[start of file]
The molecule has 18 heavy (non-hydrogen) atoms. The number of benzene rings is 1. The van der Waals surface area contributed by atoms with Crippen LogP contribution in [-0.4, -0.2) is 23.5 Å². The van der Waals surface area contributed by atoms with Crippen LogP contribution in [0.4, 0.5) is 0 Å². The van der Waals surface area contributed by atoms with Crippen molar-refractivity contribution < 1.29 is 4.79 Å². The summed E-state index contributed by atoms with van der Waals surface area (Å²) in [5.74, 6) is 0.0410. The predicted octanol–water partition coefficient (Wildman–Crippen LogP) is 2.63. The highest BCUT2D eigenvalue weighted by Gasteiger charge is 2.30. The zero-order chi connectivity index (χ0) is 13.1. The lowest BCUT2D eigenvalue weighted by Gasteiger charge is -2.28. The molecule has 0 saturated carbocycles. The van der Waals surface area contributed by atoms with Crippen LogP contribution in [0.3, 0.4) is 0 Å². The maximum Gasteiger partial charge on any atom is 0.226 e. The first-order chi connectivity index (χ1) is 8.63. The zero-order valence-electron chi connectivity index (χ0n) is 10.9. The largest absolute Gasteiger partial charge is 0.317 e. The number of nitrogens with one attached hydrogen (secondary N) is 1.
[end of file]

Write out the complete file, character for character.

The molecule has 18 heavy (non-hydrogen) atoms. The number of benzene rings is 1. The van der Waals surface area contributed by atoms with Crippen LogP contribution in [-0.4, -0.2) is 23.5 Å². The van der Waals surface area contributed by atoms with Crippen LogP contribution in [0.4, 0.5) is 0 Å². The van der Waals surface area contributed by atoms with Crippen molar-refractivity contribution < 1.29 is 4.79 Å². The summed E-state index contributed by atoms with van der Waals surface area (Å²) in [5.74, 6) is 0.0410. The predicted octanol–water partition coefficient (Wildman–Crippen LogP) is 2.63. The highest BCUT2D eigenvalue weighted by Gasteiger charge is 2.30. The zero-order chi connectivity index (χ0) is 13.1. The lowest BCUT2D eigenvalue weighted by Gasteiger charge is -2.28. The molecule has 0 saturated carbocycles. The van der Waals surface area contributed by atoms with Crippen LogP contribution in [0.3, 0.4) is 0 Å². The maximum Gasteiger partial charge on any atom is 0.226 e. The first-order chi connectivity index (χ1) is 8.63. The zero-order valence-electron chi connectivity index (χ0n) is 10.9. The largest absolute Gasteiger partial charge is 0.317 e. The number of nitrogens with one attached hydrogen (secondary N) is 1.